Urban Sprawl – Not a Winnipeg Problem

Blog, Frontier Centre, Manitoba, Uncategorized, Winnipeg (historic)

There is a view in some places that Winnipeg suffers from an “urban sprawl” problem. There is little evidence that supports this.

  • No Threat to Agriculture – Concerns about the urban threat to agriculture are groundless. After nearly 150 years of development in Manitoba, less than 900 square kilometers of the province is urban, only 0.14 percent of the province’s area. From 1951 to 2001, Manitoba added 4.5 times as much farmland as it did city territory. In 2001, farmland in Manitoba occupied 85 times more space than urban land.
  • Traffic Congestion Less a Problem in Canada – Opponents of urban sprawl use arguments about the quality of life to support their position, for instance that the more compact, less sprawling urban area will have shorter travel times and less traffic congestion. Yet, average travel speeds in the denser urban areas of Western Europe and Asia are slower than in Canada, while the intensity of traffic, measured in urban vehicle kilometers per square kilometer, is greater. Europeans spend 1.6 times as much time in traffic per square kilometer as Canadians, and Asians 2.6 times as much.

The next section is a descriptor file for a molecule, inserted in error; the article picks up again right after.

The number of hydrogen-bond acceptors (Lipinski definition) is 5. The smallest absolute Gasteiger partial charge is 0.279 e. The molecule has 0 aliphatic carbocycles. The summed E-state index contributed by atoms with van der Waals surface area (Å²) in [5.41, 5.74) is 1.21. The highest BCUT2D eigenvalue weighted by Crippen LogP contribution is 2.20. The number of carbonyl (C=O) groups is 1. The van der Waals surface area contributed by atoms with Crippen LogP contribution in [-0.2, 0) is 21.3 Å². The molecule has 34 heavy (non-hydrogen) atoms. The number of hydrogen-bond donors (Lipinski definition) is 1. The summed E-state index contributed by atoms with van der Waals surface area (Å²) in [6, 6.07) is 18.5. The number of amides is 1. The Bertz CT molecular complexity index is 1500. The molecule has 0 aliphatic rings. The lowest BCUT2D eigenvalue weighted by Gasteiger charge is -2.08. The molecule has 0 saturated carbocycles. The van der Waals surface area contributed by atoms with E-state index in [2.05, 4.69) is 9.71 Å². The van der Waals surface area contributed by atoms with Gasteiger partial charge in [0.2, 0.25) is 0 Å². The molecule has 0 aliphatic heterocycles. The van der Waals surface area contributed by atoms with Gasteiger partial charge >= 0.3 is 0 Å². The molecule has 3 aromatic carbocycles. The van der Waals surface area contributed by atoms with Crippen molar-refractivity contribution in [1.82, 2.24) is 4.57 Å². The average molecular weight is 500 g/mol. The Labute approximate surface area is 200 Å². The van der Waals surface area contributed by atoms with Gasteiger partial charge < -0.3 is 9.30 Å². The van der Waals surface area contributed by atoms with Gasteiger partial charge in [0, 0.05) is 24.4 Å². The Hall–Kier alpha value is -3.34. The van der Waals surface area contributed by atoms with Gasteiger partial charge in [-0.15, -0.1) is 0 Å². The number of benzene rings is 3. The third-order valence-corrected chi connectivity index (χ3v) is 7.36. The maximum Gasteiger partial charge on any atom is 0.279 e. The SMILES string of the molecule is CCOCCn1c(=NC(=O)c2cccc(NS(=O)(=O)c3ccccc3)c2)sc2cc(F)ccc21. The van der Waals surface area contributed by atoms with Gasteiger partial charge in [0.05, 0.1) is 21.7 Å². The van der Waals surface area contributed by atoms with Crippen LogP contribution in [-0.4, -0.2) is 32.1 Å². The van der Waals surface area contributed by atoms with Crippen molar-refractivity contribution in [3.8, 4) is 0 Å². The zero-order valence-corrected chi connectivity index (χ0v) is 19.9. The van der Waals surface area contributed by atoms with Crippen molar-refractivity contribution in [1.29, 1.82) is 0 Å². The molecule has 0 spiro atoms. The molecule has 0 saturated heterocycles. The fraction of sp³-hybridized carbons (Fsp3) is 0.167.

• Winnipeg is Denser than Many Cities – Winnipeg is not sprawling as extensively as some have suggested. Among the nation’s top 10 urban areas, Winnipeg ranks in the middle, at sixth in population density. Not surprisingly, much larger Toronto is nearly twice as dense, but the gap compared to others is much smaller. Montreal is 1.3 times as dense as Winnipeg, while Vancouver, Ottawa-Hull and Hamilton are 1.2 times as dense. On the other hand, Calgary is only 0.9 times as dense as Winnipeg, while Edmonton and Quebec City are 0.7 times as dense.
  • Winnipeg is Denser than Portland, Oregon – When compared to the Portland, Oregon urban area, Winnipeg sprawls less. This fact is both surprising and significant because Portland is the self-acclaimed anti-sprawl leader of the world. Its restrictive planning policies, including a strong urban growth boundary, densification requirements that can prohibit rebuilding a fire-lost single family house in an area where planners prefer apartments and an expensive light rail line, have received considerable attention in professional urban planning journals. Overall, Winnipeg is 1.14 times as dense as Portland and densities in the core area of Winnipeg are considerably higher than in Portland. The densest one percent of Winnipeg is 1.9 times more compacted than Portland’s, while the densest 10 percent is 1.6 times that in Portland.